Opinion: Columnists

Immigration reformers embrace once-unthinkable expansion of border personnnel

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Politics,Byron York,Columnists,Immigration,Border Security

On June 12, Republican Sens. John Cornyn and John McCain, along with Democratic Sen. Charles Schumer, got into an argument that was pretty heated, at least by the standards of the Senate floor. The subject of their debate was an amendment proposed by Cornyn to strengthen the border security provisions in the Gang of Eight comprehensive immigration reform bill.

Among other measures, Cornyn proposed adding 5,000 new border patrol agents, along with 5,000 new customs officers, for a total of 10,000 new security positions. The Gang of Eight bill would add no new Border Patrol agents at all, and 3,500 Customs officers, meaning Cornyn was suggesting creating 6,500 positions above and beyond the Gang bill.

That was too much for McCain and Schumer, both Gang members. "If you are adding either additional border patrol or customs agents ... where does your money come from?" McCain asked Cornyn. "We are talking about personnel costs that are incredibly expensive."

Cornyn said he would use funds already provided for in the legislation. McCain scoffed, suggesting Cornyn had no grasp of "first-grade mathematics."

"I think it is incredible that the senator should stand there and say, 'Yeah, we are adding these thousands of personnel, but there is no additional cost,'" McCain said. "That is not possible."

Then Schumer jumped in. If the government had to pay for those 6,500 new positions, he argued, there would be no funding left for drones, fencing, and new technology to secure the border. "We do not have that kind of money," Schumer told Cornyn. "Its cost goes through the roof."

And the problem went beyond cost, Schumer and McCain said. The U.S. simply doesn't need that many more border patrol agents, and hiring them would be both ineffective and a waste of money. "Most experts have told us [border patrol agents] will not do close to as good a job as the drones and the helicopters and the more mobile assets," Schumer said.

So imagine Cornyn's surprise when, eight days later, McCain and Schumer took to the Senate floor to celebrate a new plan that would add not 5,000, not 10,000, but 20,000 new border patrol agents on the U.S.-Mexico border.

The plan was part of a new amendment, authored by Republican Sens. John Hoeven and Bob Corker, that sought to strengthen the Gang of Eight's security plan in a way that could win both parties' support. "The idea that broke the logjam is the border surge," Schumer said. Adding 20,000 new border patrol agents, he declared, is an idea "breathtaking in its size and scope."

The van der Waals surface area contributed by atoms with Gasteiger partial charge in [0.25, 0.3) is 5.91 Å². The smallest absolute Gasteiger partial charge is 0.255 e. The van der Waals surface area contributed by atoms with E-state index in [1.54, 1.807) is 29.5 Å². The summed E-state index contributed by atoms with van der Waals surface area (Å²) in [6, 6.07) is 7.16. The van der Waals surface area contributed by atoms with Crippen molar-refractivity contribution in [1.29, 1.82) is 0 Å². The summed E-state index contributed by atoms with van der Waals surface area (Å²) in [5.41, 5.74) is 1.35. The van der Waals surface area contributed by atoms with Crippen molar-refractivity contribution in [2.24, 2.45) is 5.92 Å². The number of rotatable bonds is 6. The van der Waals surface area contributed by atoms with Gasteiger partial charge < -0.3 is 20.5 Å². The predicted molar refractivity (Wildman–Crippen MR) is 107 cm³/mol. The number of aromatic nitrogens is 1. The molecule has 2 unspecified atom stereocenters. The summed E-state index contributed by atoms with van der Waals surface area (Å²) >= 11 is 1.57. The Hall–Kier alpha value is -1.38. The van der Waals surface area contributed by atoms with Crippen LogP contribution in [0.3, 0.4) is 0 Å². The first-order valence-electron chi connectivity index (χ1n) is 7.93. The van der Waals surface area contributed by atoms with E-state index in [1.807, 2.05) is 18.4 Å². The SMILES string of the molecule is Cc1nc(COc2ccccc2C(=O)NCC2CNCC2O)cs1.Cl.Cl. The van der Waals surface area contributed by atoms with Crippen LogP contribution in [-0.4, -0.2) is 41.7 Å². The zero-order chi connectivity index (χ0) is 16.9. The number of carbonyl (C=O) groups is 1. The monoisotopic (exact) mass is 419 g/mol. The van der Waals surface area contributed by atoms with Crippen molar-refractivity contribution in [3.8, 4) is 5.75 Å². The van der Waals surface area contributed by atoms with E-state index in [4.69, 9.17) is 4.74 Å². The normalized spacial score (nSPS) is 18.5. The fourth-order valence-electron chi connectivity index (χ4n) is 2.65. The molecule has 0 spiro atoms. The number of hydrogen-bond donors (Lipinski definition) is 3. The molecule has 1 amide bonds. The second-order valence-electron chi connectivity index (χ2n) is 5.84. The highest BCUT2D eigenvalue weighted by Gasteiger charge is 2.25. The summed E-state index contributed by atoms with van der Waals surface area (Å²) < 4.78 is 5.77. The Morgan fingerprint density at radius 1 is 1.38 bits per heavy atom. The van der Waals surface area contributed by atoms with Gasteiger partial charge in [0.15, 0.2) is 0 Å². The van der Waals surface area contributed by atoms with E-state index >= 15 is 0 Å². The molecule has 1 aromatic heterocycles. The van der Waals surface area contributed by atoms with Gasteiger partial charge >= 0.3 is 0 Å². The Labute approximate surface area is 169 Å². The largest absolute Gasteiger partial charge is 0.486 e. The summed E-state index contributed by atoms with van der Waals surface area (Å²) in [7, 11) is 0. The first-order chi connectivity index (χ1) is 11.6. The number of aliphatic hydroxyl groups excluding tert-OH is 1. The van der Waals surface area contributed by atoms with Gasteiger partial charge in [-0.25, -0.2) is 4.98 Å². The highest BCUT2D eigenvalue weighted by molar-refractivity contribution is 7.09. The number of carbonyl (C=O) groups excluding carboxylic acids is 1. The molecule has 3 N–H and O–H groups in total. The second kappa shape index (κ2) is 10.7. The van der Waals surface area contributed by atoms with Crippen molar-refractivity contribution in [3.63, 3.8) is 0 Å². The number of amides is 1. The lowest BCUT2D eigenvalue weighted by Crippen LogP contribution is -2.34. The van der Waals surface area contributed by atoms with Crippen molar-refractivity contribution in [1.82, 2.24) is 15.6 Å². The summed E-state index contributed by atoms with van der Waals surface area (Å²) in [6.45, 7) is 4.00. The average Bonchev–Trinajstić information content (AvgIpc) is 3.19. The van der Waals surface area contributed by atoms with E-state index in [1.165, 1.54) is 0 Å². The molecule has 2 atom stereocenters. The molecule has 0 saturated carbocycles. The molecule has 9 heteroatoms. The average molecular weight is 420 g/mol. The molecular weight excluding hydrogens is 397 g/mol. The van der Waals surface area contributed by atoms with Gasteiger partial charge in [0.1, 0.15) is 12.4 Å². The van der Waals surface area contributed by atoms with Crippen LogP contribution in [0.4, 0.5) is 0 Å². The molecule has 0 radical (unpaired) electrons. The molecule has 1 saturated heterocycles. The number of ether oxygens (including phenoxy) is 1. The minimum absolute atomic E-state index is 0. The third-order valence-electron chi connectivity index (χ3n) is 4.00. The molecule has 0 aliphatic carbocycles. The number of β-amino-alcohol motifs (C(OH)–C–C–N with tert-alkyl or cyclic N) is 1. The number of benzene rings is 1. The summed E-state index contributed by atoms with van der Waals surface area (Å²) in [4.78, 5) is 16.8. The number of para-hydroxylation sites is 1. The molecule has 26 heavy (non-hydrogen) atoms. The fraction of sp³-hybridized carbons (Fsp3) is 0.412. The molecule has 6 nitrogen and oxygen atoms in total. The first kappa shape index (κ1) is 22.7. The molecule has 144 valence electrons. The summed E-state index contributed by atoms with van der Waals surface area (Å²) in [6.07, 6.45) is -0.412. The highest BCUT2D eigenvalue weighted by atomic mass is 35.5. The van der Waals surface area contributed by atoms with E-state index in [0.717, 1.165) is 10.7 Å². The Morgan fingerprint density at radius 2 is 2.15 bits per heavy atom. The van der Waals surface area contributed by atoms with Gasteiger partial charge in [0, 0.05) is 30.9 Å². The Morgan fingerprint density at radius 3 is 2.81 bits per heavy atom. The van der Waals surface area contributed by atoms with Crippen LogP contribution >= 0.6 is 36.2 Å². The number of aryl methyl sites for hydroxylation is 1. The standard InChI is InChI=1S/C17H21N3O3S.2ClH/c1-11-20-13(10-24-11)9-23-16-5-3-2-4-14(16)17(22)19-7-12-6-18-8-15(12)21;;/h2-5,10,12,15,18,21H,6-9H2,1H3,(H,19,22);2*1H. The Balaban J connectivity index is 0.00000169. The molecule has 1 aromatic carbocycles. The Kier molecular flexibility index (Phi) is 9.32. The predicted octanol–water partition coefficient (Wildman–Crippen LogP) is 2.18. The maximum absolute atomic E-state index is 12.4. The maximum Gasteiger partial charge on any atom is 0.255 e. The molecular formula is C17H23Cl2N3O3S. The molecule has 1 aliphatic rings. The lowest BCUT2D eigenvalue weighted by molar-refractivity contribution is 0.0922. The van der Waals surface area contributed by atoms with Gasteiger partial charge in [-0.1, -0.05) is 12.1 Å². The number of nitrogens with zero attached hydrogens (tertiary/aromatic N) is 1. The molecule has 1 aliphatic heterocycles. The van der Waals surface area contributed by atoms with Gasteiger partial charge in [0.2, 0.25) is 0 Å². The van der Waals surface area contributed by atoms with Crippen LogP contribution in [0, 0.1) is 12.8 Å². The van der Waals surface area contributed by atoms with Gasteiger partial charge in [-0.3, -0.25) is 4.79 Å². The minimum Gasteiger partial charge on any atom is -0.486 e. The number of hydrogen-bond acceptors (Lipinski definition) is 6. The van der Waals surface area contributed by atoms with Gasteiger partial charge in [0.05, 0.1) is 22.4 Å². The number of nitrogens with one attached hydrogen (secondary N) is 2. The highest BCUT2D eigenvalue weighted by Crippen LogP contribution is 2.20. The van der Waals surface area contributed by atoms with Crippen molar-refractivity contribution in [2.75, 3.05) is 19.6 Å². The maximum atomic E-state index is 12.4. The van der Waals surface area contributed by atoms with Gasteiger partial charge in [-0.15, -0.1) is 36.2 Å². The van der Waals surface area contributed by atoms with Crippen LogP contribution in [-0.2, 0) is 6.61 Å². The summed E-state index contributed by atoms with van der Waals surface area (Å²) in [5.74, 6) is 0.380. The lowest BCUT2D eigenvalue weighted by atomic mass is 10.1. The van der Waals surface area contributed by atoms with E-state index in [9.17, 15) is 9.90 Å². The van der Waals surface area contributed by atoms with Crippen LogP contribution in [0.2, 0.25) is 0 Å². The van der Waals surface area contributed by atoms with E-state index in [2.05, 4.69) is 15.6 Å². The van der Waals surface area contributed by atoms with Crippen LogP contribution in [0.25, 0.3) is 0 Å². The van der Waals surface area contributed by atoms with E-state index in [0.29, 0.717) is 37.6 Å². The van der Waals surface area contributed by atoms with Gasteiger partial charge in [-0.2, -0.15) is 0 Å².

Cornyn stood nearby, incredulous. "My amendment was disparaged by the distinguished senior senator from Arizona and the distinguished senior senator from New York as being a budget buster," Cornyn said, his voice rising. "I was told we don't need more boots, we need technology. Now, I find to my shock and amazement, the distinguished senior senator from Arizona saying we need 20,000 more border patrol." His voice rising to a shout, Cornyn challenged: "How much is it going to cost?"

The answer appears to be about $30 billion, a number McCain and Schumer would have said was insane just a few days ago. Now they were rejoicing. What had changed?

The Gang of Eight senators pointed to the new Congressional Budget Office report which claims immigration reform will reduce the deficit by $175 billion over the next 10 years. As the Gang sees it, that's money to spend. The CBO report, Schumer said, "gave us the budgetary flexibility to consider massive new investments in border security."

But Schumer had also argued that adding new border patrol agents was both ineffective and wasteful. No longer.

What was going on? The fact that Schumer and McCain flip-flopped so dramatically suggests there might have been some other factor at work in their change of heart. And there was. The issue wasn't about money, it was about triggers.

The Gang of Eight has always resisted any proposal which says the border has to be measurably secure - say with a 90 percent apprehension and turnback rate for attempted illegal crossers - before today's illegal immigrants are allowed to become permanent legal residents of the U.S. The Cornyn amendment had such a provision, and Gang members pronounced it a non-starter. The new Hoeven-Corker plan has no such hard requirements, and it is acceptable, even if it means spending billions in ways Gang members have denounced as needless.

The point for the Gang is to make sure no border security obstacle stands in the way of the legalization of today's illegal immigrants. For Schumer, McCain, and their colleagues, that's far more important than consistency.

Byron York, The Washington Examiner's chief political correspondent, can be contacted at byork@washingtonexaminer.com. His column appears on Tuesday and Friday on washingtonexaminer.com.

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